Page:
Saving Species: Let’s get a feel for what we mean in this international year of biodiversity, just what we mean by biodiversity, the sheer scale of it.
Aaron: Yeah, biodiversity’s a wonderful term because it takes something that’s extraordinarily broad and focuses it into a single word, and really what that word represents is all life on Earth and its variety. When people who have heard the term before, heard the term biodiversity, they tend to conjure images of individual species like lions and tigers and bears. But really it’s much bigger than that. It includes the smallest life forms, the microbial world, and up to the largest creatures on the planet. But, importantly, it also includes the diversity of communities they form, and scientists call these things ecosystems, but that is also another important form of biodiversity.
Saving Species: The sheer scale of this, unseen, the micro world of biodiversity, absolutely baffles me. Have we got any idea about how immense it is or is it impossible to quantify?
Aaron: Well we know it’s immense enough such that the diversity of genes in the microbial world, we know that that is far greater than the diversity of genes in the rest of the living world. But really we’re utterly ignorant about the microbial world. In fact it is the last great unexplored frontier in life on Earth, and just, just in the recent past have we started exploring it with any amount of force.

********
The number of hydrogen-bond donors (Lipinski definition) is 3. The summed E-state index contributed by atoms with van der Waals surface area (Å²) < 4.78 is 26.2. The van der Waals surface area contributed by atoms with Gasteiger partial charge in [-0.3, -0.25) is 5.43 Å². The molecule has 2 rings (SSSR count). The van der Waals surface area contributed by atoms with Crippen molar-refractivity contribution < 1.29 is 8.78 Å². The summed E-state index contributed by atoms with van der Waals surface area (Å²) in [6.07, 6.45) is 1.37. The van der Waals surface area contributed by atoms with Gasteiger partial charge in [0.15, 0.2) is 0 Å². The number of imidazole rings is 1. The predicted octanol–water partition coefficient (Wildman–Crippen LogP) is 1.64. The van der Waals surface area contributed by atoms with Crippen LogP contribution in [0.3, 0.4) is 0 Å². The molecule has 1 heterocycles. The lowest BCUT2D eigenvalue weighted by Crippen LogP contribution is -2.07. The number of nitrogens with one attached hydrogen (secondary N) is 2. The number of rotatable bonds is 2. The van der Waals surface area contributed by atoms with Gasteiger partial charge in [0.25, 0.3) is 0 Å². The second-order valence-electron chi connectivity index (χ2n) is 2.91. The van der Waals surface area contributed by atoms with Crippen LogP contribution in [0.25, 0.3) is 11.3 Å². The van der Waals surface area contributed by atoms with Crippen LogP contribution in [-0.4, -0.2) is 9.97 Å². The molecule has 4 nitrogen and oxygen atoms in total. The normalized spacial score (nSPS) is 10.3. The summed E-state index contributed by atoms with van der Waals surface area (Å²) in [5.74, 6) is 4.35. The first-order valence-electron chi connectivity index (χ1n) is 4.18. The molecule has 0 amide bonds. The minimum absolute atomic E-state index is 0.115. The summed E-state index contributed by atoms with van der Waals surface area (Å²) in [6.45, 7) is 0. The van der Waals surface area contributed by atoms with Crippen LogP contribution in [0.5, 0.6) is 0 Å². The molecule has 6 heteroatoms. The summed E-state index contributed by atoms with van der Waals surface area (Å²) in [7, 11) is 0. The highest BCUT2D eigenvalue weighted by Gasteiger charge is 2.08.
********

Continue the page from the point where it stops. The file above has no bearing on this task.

Saving Species: Well I read something the other day that said there was something like in 30 grams of soil, in a Norwegian conifer forest, there was something like 500,000 species estimated of microbes, or bacteria including everything. I mean how on earth can we possibly grapple with those sort of figures?
Aaron: That’s a good question. The wonder of the microbial world is that it continues to redefine our understanding of life. We, as large creatures in the scheme of life, tend to think that species are other large things, and so when we think about the microbial world we try and put these concepts of what life forms are onto these small organisms, and it turns out that identifying even a species of a microbe is a rather challenging task because microbes, it turns out, are quite promiscuous and they swap genetic material all the time. In fact it may come as a shock to some people listening to this programme that in fact there are significant portions of our own genes that come from microbes, and they have over time managed to get their genes into us. But the diversity in the microbial world of the genes is profound and not just in terms of the awe that one gets when considering how much diverse it is but also in terms of its relevance to human wellbeing.
Saving Species: Well you’ve touched on how it affects us. I just want to go back to what you were saying then about species concepts. I mean, we often know, we know when a blackbird or a robin is a blackbird or a robin. What about microbes? Are they continually changing? Can we put them in species boxes in the same way that we often do with larger animals?